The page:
Friday, January 2, 2009

Favorite books of 2008

So we're on the second day of 2009, and I'm still ruminating on 2008. Procrastination has always been one of my finer talents.

Here are some of my favorite books that I read in 2008. Not all were published this year (though most of them were, because I've been pulling books to read from the list of BBYA nominated titles), but all of them were read at some point between January 1st and December 31st 2008.

In no particular order:

  • The Hunger Games by Suzanne Collins.
    This may be my favorite book of the year. It has everything that I love in a book: a kick ass female protagonist, action and adventure, a smart and exciting plot, dystopian governments, and did I mention that Katniss quite literally kicks ass? I started reading this book on the way to work one day (as so much of my reading is done on the subway - it's possibly the best part about living in New York), and I read the first third or so on the subway and during my breaks at work. I got home and did a little bit more reading until I got to the end of the chapter when it was announced that the Hunger Games were about to begin. I took a short break to go to the bathroom, get a drink and check my e-mail. I had posted on Good Reads earlier in the day that I was reading the book, and Cindy Dobrez commented that she couldn't wait to hear what I thought. I replied to tell her that so far I was enjoying it, but I had to leave because the Hunger Games had begun.

    Three hours later I returned to the computer to begin raving semi-incoherently to anyone who would listen about how much I loved this book. I drove my fiance crazy while I was reading it because I couldn't keep quiet. And then I discovered that the author was going to be in town that weekend, and I just so happened to have the day off of work, so I woke up way too early on a Saturday morning in order to haul myself into Union Square and meet Suzanne Collins (and several other awesome YA authors). The author event wasn't as awesome as I had hoped it would be, but that doesn't take away how much I loved this book.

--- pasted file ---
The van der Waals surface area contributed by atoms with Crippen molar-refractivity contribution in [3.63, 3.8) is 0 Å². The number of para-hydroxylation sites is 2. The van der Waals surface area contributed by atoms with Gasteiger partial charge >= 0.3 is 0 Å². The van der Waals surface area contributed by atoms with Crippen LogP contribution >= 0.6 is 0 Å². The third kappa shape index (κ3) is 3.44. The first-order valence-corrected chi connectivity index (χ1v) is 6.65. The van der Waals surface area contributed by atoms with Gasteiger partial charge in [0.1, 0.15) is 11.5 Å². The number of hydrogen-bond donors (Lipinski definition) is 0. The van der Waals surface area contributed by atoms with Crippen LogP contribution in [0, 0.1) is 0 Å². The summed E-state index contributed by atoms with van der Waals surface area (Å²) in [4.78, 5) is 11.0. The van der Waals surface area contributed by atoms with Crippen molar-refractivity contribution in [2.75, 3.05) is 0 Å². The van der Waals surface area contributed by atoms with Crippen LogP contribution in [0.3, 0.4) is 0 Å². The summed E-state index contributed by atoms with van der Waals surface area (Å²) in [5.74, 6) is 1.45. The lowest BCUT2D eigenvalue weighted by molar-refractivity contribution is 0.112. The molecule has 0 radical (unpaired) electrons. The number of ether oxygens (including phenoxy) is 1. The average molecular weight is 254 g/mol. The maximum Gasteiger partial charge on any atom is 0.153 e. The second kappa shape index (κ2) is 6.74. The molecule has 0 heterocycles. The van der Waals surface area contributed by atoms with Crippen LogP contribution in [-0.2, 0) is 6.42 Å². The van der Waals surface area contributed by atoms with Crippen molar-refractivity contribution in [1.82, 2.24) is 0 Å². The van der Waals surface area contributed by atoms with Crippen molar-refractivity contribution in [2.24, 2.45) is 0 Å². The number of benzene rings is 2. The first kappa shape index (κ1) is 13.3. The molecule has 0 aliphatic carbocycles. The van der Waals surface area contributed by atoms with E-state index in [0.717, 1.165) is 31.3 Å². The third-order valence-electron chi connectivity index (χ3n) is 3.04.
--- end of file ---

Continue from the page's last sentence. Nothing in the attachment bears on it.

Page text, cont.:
• The Disreputable History of Frankie Landau Banks by E. Lockhart.
    I've read three of the five books nominated for the National Book Award young people's literature category this year: This one, Chains by Laurie Halse Anderson and What I Saw and How I Lied, the eventual winner. From those three, in my not so humble opinion, Disreputable History is by far the best! Frankie is incredibly smart and witty, though not immune from the charms of a handsome older boy and, perhaps most impressive to me, she isn't afraid of the word "feminist." For Frankie, it's an obvious thing that she's a feminist and she doesn't understand why some people think that's weird. And because Frankie self-identifies as a feminist, it gives the epic pranks she orchestrates throughout the novel a much deeper level of meaning.

  • The True Meaning of Smekday by Adam Rex.
    This was the book I read for most of my road trip out to New York. Driving halfway across the country with three very unhappy cats in the backseat made me very sympathetic to Tip's trials and tribulations with her cat, Pig.

    This was just a pure fun science fiction adventure story. This is a book that is going to be enjoyed by readers for years.

  • The Heretic's Daughter by Kathleen Kent.
    I've read a lot of books on the Salem Witch Trials. A lot. I can't tell you how many research papers and book reports I've done on the trials. And yet I'd never read a book from this point of view: the daughter of someone accused of witch craft. Yet the book is engrossing long before the trials enter the picture: danger lurks around every corner in this book, starting with fears of disease and death before moving on to jealous neighbors and the news from nearby Salem that a group of young girls are accusing their neighbors of witchcraft, and the courts are sentencing people to death based on these accusations. While The Hunger Games had me gasping with excitement and anticipation throughout, The Heretic's Daughter is one of the few books that has actually brought me to tears (the Salem prison is a terrifying place).

  • Life as We Knew It and The Dead and the Gone by Susan Beth Pfeffer.
    As my last couple of posts have made abundantly clear, I love books about the end of the world. While the last several end-of-the-world books I've read have dealt with the aftermath long after the initial tragedy, Life as We Knew It and this year's companion novel The Dead and the Gone deal with the disaster as it happens. The premise is an asteroid hits the moon, knocking it out of its usual orbit and closer to earth, which of course wreaks havoc with the environment. Life as We Knew It is a more rural story, as Miranda and her family struggle to survive in their home while The Dead and the Gone is about a boy alone with his two sisters in New York City. They are two very different looks at the same disaster, which I found fascinating. Overall I felt Life as We Knew It was the stronger story, as The Dead and the Gone felt like it struggled too much with balancing what the readers needed to know: it had to give enough information on the disaster to keep new readers up to date, but it didn't want to bore readers of the first book by rehashing the details, which made the first third of the book feel very uneven and ultimately like it wouldn't be very satisfying for a new reader.

  • Little Brother by Cory Doctorow.
    The link leads to my earlier review of this one. Nothing really new to add, except that I still really like it :-)
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